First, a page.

A few more clouds, slightly better rain chances
GRAND JUNCTION, Colo. (KKCO) - That area of high pressure that has been sitting either right over or just a short ways away from Grand Junction has now moved just off to our east, toward Denver. We’ll trade in the sunny skies for a few more clouds later this afternoon, and some isolated showers and storms could be possible in the higher elevations all across the Western Slope, not just along and south of the San Juan Mountains like we’ve seen through the opening portion of the work week. A couple of those showers could find some of the nearby valleys late this afternoon and into the evening, otherwise we’ll see mostly sunny to partly cloudy skies with highs right back up into the middle and upper 90s. Any rain comes to an end through the evening, and mostly clear to clear skies settle back into the region tonight with lows once again in the 60s and 70s.
As that high continues moving farther east, we’ll see a bit more moisture stream across the region than what we’ll see today. That will lead to even more cloud coverage and a few more scattered showers and thunderstorms by Thursday afternoon. Showers and storms will once again pop up over the higher elevations of the Western Slope, then migrate down into the nearby valleys through the late afternoon and into the evening hours. One or two leftover showers could continue into the overnight hours as well. Mostly clear to partly cloudy skies continue elsewhere with overnight lows in the 60s.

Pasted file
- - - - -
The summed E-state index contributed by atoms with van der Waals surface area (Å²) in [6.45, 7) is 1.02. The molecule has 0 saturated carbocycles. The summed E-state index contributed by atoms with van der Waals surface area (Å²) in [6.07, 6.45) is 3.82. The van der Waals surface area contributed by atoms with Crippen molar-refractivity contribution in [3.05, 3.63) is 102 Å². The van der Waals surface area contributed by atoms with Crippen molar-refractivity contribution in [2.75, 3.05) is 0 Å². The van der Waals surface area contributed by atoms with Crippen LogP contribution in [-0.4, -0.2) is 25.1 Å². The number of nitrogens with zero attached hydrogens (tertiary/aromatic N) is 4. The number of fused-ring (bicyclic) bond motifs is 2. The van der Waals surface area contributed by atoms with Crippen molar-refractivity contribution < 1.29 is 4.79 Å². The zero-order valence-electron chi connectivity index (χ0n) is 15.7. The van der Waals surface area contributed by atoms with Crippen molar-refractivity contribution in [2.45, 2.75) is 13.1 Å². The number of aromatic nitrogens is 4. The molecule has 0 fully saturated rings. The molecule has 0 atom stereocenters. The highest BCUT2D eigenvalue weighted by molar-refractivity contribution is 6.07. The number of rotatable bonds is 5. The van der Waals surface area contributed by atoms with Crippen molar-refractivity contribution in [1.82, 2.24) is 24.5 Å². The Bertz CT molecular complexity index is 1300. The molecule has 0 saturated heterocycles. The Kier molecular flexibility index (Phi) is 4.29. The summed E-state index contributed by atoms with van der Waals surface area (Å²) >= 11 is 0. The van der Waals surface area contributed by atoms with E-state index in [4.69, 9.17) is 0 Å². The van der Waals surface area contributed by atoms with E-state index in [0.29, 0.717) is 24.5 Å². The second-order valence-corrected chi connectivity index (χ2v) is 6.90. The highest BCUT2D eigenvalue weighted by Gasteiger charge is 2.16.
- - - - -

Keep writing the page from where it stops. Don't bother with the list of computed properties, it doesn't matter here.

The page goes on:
Plentiful moisture will remain in place through the end of the work week, the weekend, and into the start of next week, but there are still some limiting factors in play. We’ll still be decently close to the ridge of high pressure, so lift could be hard to come by at times for locations not near any of the higher elevations where lift can be generated by the wind blowing up the mountain sides. For now we’ll keep partly cloudy skies in place with slight rain chances each day--potentially a little higher for the start of next week. The lack of data consistency from model to model can also be visualized in the rainfall amounts that they are both projecting. One projects rainfall totals of over a half of an inch of rain in Grand Junction, while the other is projecting not even a half of a tenth of an inch of rain. These inconsistencies will be ironed out as we get closer to the weekend, but for now it’s a little too early to speak of a ton of details.
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